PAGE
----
Hubble Uses Microlensing To Measure the Mass of a White Dwarf (Annotated)
This graphic shows how microlensing was used to measure the mass of a white dwarf star.
The dwarf, called LAWD 37, is a burned-out star in the centre of this Hubble Space Telescope image. Though its nuclear fusion furnace has shut down, trapped heat is sizzling on the surface at roughly 100 000 degrees Celsius, causing the stellar remnant to glow fiercely.
The inset boxes at right plot how the dwarf passed in front of a background star in 2019. The wavy blue line traces the dwarf’s apparent motion across the sky as seen from Earth. Though the dwarf is following a straight trajectory, the motion of Earth as it orbits the Sun imparts an apparent sinusoidal offset due to parallax. (The star is only 15 light-years away, and therefore is moving at a faster rate against the stellar background.)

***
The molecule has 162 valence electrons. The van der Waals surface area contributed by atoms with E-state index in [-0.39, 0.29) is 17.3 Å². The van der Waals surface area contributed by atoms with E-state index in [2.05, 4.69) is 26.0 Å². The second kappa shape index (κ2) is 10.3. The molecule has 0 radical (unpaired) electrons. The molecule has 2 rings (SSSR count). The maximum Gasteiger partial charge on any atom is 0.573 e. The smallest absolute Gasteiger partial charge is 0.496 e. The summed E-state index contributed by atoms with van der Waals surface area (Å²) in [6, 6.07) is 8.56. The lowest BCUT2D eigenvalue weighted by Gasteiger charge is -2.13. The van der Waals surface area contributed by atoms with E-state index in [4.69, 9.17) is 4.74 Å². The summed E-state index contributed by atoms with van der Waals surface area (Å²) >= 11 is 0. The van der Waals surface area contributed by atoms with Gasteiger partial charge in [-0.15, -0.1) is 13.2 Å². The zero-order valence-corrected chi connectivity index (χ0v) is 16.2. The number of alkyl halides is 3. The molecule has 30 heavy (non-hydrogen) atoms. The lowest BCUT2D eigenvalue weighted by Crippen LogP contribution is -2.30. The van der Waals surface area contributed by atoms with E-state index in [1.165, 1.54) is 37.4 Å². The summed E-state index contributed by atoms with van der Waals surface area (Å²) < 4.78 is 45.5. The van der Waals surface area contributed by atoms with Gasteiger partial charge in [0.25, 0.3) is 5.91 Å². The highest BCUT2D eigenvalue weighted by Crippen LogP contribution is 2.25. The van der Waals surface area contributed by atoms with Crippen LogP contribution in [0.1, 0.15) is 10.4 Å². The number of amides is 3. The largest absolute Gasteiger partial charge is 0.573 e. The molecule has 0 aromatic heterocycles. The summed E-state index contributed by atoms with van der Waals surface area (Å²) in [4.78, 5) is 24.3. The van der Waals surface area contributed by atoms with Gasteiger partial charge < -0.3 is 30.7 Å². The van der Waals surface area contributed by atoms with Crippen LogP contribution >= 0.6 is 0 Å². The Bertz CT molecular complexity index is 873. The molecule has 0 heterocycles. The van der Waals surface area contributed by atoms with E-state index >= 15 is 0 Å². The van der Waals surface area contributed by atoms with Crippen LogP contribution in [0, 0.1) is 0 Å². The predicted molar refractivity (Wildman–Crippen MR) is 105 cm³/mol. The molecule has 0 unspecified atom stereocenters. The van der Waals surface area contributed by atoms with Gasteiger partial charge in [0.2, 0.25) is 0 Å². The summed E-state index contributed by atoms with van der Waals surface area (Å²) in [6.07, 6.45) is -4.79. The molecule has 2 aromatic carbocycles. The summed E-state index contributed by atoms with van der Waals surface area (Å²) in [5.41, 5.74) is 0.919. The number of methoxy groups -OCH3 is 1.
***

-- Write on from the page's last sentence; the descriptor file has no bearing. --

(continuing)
As it passed by the fainter background star, the dwarf’s gravitational field warped space (as Einstein’s general theory of relativity predicted a century ago). And this deflection was precisely measured by Hubble’s extraordinary resolution. The dwarf’s offset position is coloured orange.
The amount of deflection yields a mass for the white dwarf of 56 percent our Sun’s mass, and this provides insights into theories of the structure and composition of white dwarfs. This is the first time that astronomers have directly measured the mass of a single, isolated star other than our Sun.
The white dwarf has a ‘spike’ because it is so bright that the light ‘bled’ into the Hubble camera’s CCD detector. This interfered with one of the observing dates for measuring that background star’s position on the sky.
The compass graphic points to the object’s orientation on the celestial sphere. North points to the north celestial pole which is not a fixed point in the sky, but it currently lies near the star Polaris, in the circumpolar constellation Ursa Minor. Celestial coordinates are analogous to a terrestrial map, though east and west are transposed because we are looking up rather than down.Credit:
NASA, ESA, P. McGill (Univ. of California, Santa Cruz and University of Cambridge), K. Sahu (STScI), J. Depasquale (STScI)
About the Image
|Release date:||2 February 2023, 16:00|
|Size:||2571 x 1446 px|